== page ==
The cornice was lost and pressed metal pediments replaced in the 20th century

Herzog simultaneously purchased No. 36 next door.  He already owned Nos. 40 and 42, giving him a 71-foot long frontage--a potential site for an apartment building.  If Herzog intended to redevelop the parcel, it never came to pass and No. 38 survives as a single-family house.  The exterior appeared as the home of Jodie Foster's character in the 2002 film Panic Room.

Jodie Foster's character climbs the stoop in a scene from "Panic Room."  photo via

photographs by the author has no authorization to reuse the content of this blog

Monday, May 10, 2021

The Lost Henry H. Cook Mansion - 1 East 78th Street


As the turn of the century approached, other structures began rising around the massive Cook mansion.  American Architect and Building News (copyright expired)
Born in 1822 in Cohocton, New York, Henry Harvey Cook was the son of Constant and Maria Whitney Cook.  His self-made father had started life as a blacksmith and farmer, but rose to become a judge, banker (president of the First National Bank of Bath, New York), and railroad contractor.  Cook attended an academy in Canandaigua, New York, then struck out in "mercantile pursuits in Bath [New York], and was highly successful," according to the 1898 Prominent Families of New York.
He married Mary E. McCay and the couple would have four daughters, Maria Louise, Sarah McCay, Frances Howell, and Georgia (known as Georgie) Bruce.  In 1875 Cook moved his family to New York City where he focused on railroads.  He became a director in the Union Pacific, the New York, Lake Erie & Western, and the Buffalo, New York & Erie Railroads.

Henry Harvey Cook, from the Library & Archives, Canada, Pennsylvania

The Cook family moved into a comfortable mansion at 8 West 53rd Street, just off Fifth Avenue in the neighborhood sometimes referred to as Millionaires' Row.  But (possibly before almost anyone else) Henry Cook recognized that inch-by-inch commerce was moving up Fifth Avenue.  In June 1879--years before mansions would begin rising so far north--he purchased the entire block from Fifth Avenue to Madison, and from 78th to 79th Street from Don, Barlow & Co.  The Record & Guide reported the selling price as $575,000--about $15.2 million today.

It was not until July 1881 that architect William Wheeler Smith filed plans for the new Cook mansion on the northeast corner of Fifth Avenue and 78th Street.  He projected construction costs at the equivalent of just over $5 million in today's money.

from the collection of the New York Public Library

Construction of the mansion, which engulfed six building lots, took two years to complete.  Smith had produced a massive Second Empire style palace--its three colors of granite, blue, red and white, creating striking visual interest.  Surrounded on two sides by gardens behind a stone fence, the mansion's entrance was located at 1 East 78th Street.  The three principal floors were capped by a steep two-story hipped roof.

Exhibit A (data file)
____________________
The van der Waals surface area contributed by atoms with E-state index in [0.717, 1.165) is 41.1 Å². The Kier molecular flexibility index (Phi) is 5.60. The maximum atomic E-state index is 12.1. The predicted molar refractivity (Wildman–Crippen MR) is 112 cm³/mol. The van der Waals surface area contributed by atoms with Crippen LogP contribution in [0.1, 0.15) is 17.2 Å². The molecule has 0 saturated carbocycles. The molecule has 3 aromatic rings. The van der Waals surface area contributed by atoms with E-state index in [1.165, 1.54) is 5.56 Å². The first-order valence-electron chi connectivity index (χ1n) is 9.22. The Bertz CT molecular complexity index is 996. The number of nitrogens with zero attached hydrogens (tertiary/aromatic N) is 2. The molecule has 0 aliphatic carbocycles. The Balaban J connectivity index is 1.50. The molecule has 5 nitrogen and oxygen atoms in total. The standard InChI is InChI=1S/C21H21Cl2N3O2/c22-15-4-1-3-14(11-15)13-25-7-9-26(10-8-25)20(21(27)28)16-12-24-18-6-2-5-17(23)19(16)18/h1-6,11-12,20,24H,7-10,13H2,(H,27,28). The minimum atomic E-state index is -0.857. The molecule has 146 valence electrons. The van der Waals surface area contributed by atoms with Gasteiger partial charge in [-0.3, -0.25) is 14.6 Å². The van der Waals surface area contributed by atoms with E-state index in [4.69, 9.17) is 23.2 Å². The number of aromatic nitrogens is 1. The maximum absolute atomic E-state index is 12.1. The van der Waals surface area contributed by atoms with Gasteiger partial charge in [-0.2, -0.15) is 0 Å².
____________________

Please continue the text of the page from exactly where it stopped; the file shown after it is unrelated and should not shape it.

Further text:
The New-York Tribune praised the mansion, saying it "is considered by many architects to be one of the best types of architecture in dwelling houses."  Not everyone was as pleased.  Writing in the Real Estate Record & Builders' Guide, a critic said the shear mass of the house made it "respectable in spite of its monotony and the irrationality of its detail."

Cook's purchase of the entire block was far-sighted and calculated.  With sublime patience he waited for millionaire buyers to migrate north, as he knew they eventually would.  By owning the block on which his own mansion sat, he could pick and choose his neighbors.  And he had restrictive codicils written into the deeds, the New-York Tribune later saying, "Mr. Cook exercised no little discrimination, only selling property to those who agreed to build high class dwelling houses on their lots...By these methods it became a certainty that the class of dwelling houses to be built on the block would not be equalled [sic] by a similar type of house in any other block in this city."

By the time the family moved in only Georgie was unmarried.  But that would change on February 4, 1891 when the mansion was the scene of her wedding.  The Buffalo Courier reported, "Miss Georgia Bruce Cooke [sic], daughter of Henry H. Cooke [sic] of New York City, was Carlos Manuel de Heredia, son of Leoncio Gabriel de Heredia of Paris, France."  The article added, "The groom belongs to an old and distinguished Spanish family."  Upon their return from their wedding trip the newlyweds moved into 1 East 78th Street.

The Cook family had always summered in Lenox, Massachusetts.  Cook's first estate there had burned to the ground in the winter of 1843.  In 1893 Henry began construction on a new summer mansion on his 380-acre estate, Wheatleigh.  Designed by Peabody & Stearns and completed in 1894, the New-York Tribune described it as "an Italian villa, one of the largest and handsomest country places in Lenox."  (It is routinely, and erroneously, described as a wedding present for Georgie and Carlos.)

Wheatleigh was a sprawling, 33-room mansion.  As with their 5th Avenue mansion, Mary and Henry shared it with the De Heredias.  original source unknown